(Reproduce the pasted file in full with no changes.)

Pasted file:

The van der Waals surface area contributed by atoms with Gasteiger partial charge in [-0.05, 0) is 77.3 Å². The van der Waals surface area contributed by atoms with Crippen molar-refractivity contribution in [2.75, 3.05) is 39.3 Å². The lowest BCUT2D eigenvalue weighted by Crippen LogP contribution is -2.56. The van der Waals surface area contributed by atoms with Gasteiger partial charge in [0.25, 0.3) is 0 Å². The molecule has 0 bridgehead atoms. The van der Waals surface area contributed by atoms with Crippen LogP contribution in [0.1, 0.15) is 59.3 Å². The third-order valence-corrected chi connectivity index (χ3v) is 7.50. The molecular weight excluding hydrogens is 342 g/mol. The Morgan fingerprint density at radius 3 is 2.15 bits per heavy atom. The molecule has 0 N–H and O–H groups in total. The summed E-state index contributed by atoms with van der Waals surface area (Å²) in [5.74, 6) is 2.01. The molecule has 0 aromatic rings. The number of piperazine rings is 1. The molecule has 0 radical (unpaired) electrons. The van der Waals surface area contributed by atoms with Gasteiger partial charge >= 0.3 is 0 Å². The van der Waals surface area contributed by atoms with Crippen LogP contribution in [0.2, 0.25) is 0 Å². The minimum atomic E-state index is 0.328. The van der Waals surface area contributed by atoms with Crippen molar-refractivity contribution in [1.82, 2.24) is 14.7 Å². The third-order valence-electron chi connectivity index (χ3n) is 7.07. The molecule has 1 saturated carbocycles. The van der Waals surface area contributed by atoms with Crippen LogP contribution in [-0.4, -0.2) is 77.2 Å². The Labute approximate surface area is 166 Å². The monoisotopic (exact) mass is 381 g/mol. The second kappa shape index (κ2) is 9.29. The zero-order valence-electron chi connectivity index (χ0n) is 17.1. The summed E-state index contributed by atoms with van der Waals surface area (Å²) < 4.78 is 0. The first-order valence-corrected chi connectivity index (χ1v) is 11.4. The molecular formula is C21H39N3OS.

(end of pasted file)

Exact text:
The van der Waals surface area contributed by atoms with Gasteiger partial charge in [-0.05, 0) is 77.3 Å². The van der Waals surface area contributed by atoms with Crippen molar-refractivity contribution in [2.75, 3.05) is 39.3 Å². The lowest BCUT2D eigenvalue weighted by Crippen LogP contribution is -2.56. The van der Waals surface area contributed by atoms with Gasteiger partial charge in [0.25, 0.3) is 0 Å². The molecule has 0 bridgehead atoms. The van der Waals surface area contributed by atoms with Crippen LogP contribution in [0.1, 0.15) is 59.3 Å². The third-order valence-corrected chi connectivity index (χ3v) is 7.50. The molecular weight excluding hydrogens is 342 g/mol. The Morgan fingerprint density at radius 3 is 2.15 bits per heavy atom. The molecule has 0 N–H and O–H groups in total. The summed E-state index contributed by atoms with van der Waals surface area (Å²) in [5.74, 6) is 2.01. The molecule has 0 aromatic rings. The number of piperazine rings is 1. The molecule has 0 radical (unpaired) electrons. The van der Waals surface area contributed by atoms with Gasteiger partial charge >= 0.3 is 0 Å². The van der Waals surface area contributed by atoms with Crippen LogP contribution in [0.2, 0.25) is 0 Å². The minimum atomic E-state index is 0.328. The van der Waals surface area contributed by atoms with Crippen molar-refractivity contribution in [1.82, 2.24) is 14.7 Å². The third-order valence-electron chi connectivity index (χ3n) is 7.07. The molecule has 1 saturated carbocycles. The van der Waals surface area contributed by atoms with Crippen LogP contribution in [-0.4, -0.2) is 77.2 Å². The Labute approximate surface area is 166 Å². The monoisotopic (exact) mass is 381 g/mol. The second kappa shape index (κ2) is 9.29. The zero-order valence-electron chi connectivity index (χ0n) is 17.1. The summed E-state index contributed by atoms with van der Waals surface area (Å²) < 4.78 is 0. The first-order valence-corrected chi connectivity index (χ1v) is 11.4. The molecular formula is C21H39N3OS.